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Camilo Villegas embarks on new chapter with broadcasting debut at Wyndham Championship

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Camilo Villegas embarks on new chapter with broadcasting debut at Wyndham Championship

    Written by Lisa Antonucci and Stephanie Royer @PGATOUR

    GREENSBORO, N.C. -- For Camilo Villegas, when it comes to making his broadcast debut this week at the Wyndham Championship, it boils down to one thing: Being himself.

    “The more I think about it, I think that preparation is just trying to be myself. I think that's the best strategy,” said the 41-year-old Villegas, a four-time PGA TOUR winner whose last career win came at the 2014 Wyndham.

    Villegas was approached by Golf Channel commentator Steve Sands in November about taking a trial run in the broadcast booth, and while his initial reaction was to decline, he said he quickly reconsidered.

    “The reason why they approached me is because of who I am and what I've done, and I can't change that,” he emphasized. “I'm gonna try to be myself. The second you’re not, people are gonna see straight through you, and they're gonna know that you're not being authentic. We'll have fun with it.

    “Obviously, it's a big challenge. It's something very new. I am a little nervous to go straight in the booth with Steve, not having done TV before or being in that spot. But I guess I won't be the only feeling it. There's a lot at stake this week with the top 70.”

    As for what that preparation looks like for Villegas, who admits he’s spent more time than normal watching golf, it also includes drawing on his 19 years of experience as a professional player.

    “I'm going to be in the booth as an analyst, but that's what I've done my whole life: I analyze the game of golf; I analyze every shot. I think about it,” he explained. “That's what players do out there when you're playing golf. And now I'm going to try to do it out loud.”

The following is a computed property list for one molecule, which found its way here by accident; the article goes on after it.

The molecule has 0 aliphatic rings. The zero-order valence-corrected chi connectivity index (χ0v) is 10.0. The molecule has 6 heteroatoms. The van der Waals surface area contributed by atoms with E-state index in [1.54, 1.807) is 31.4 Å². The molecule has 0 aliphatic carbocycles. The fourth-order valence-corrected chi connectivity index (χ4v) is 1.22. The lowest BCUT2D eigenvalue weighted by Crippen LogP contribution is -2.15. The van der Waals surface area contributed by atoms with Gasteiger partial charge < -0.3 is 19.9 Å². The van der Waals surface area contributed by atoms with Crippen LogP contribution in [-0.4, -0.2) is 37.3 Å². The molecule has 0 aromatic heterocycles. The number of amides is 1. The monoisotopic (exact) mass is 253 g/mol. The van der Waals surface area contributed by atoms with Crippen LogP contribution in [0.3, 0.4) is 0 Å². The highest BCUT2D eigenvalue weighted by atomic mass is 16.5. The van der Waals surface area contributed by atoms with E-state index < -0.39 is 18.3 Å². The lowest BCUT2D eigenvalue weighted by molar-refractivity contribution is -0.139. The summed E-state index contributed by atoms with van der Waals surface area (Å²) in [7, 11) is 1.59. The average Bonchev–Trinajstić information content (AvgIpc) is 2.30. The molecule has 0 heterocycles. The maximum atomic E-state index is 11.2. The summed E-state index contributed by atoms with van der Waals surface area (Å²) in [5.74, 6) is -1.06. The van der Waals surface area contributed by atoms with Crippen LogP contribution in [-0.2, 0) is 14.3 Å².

The Colombian star said he’s been blown away by all the behind-the-scenes work that goes into producing a broadcast, describing it as “an art.” But he’s trying to keep expectations in check, knowing that he’s bound to make mistakes but seeing the experience as a new adventure.

    “You want to take a structured approach, so I've been thinking about that. But also, you just have to let it flow at the same time,” Villegas said. “I think that's when the best comes out, and hopefully the best comes out with nice flow on TV. That’s what we did as golfers: Anytime you let it flow and you got in that little zone on the golf course, that's when things went the best.”

    As for a definitive pivot to the broadcast booth, Villegas said his desire to still play competitively is what initially caused him to turn down Sands’ offer.

    “I told him I wasn't ready,” he said. “And then that's my ego talking, just saying, ‘You know what, I want to play golf.’”

    But his mindset has shifted since the death of his 22-month-old daughter Mia in July 2020 following a four-month battle with cancer.

    “The reality is that I am getting older,” he explained. “I'm 41, you don't see too many 40-somethings winning on the PGA TOUR. I have been struggling first with an injury and then trying to get back into top form. And your reaction is – because you know, they are seeing your career wind down a little bit – but your heart doesn't want it that way; you want to keep competing. So that's the reason why my reaction was the way it was.

    “But I gotta give credit to my agent (Clarke Jones) and (he) said, ‘If you never wanted to do TV, we’ll close this door, but I'm not in the business of closing doors. I'm in the business of opening doors,’ and hopefully that's what we're doing this week. Hopefully we're just opening doors for different opportunities.

    “Listen, 2020 was a tough year for me and my wife, losing our daughter,” he continued. “And after you go through experiences like that, you just kind of get a little bit more open-minded in terms of what's to come in life. You start seeing life a little bit different, and I see this situation a little bit like that: Just (being) open-minded and then we'll see what everything adds up.”

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